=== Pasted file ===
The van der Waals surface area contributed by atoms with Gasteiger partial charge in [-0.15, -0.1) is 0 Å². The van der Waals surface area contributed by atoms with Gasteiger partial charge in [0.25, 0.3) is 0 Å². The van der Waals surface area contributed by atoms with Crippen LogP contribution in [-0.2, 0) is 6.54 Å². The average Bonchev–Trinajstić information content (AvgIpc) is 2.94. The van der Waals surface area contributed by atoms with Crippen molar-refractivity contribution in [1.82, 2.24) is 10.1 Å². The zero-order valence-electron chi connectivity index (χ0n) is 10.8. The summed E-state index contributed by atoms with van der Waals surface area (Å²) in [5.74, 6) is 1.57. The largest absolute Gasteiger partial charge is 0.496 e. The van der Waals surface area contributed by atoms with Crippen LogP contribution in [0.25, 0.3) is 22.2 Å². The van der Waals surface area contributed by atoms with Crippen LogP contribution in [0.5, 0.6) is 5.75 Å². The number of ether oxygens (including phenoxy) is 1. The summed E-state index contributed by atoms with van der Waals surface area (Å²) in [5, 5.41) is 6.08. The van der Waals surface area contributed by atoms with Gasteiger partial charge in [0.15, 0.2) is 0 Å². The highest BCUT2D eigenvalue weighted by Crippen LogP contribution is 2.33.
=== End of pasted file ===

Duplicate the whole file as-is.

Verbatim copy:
The van der Waals surface area contributed by atoms with Gasteiger partial charge in [-0.15, -0.1) is 0 Å². The van der Waals surface area contributed by atoms with Gasteiger partial charge in [0.25, 0.3) is 0 Å². The van der Waals surface area contributed by atoms with Crippen LogP contribution in [-0.2, 0) is 6.54 Å². The average Bonchev–Trinajstić information content (AvgIpc) is 2.94. The van der Waals surface area contributed by atoms with Crippen molar-refractivity contribution in [1.82, 2.24) is 10.1 Å². The zero-order valence-electron chi connectivity index (χ0n) is 10.8. The summed E-state index contributed by atoms with van der Waals surface area (Å²) in [5.74, 6) is 1.57. The largest absolute Gasteiger partial charge is 0.496 e. The van der Waals surface area contributed by atoms with Crippen LogP contribution in [0.25, 0.3) is 22.2 Å². The van der Waals surface area contributed by atoms with Crippen LogP contribution in [0.5, 0.6) is 5.75 Å². The number of ether oxygens (including phenoxy) is 1. The summed E-state index contributed by atoms with van der Waals surface area (Å²) in [5, 5.41) is 6.08. The van der Waals surface area contributed by atoms with Gasteiger partial charge in [0.15, 0.2) is 0 Å². The highest BCUT2D eigenvalue weighted by Crippen LogP contribution is 2.33.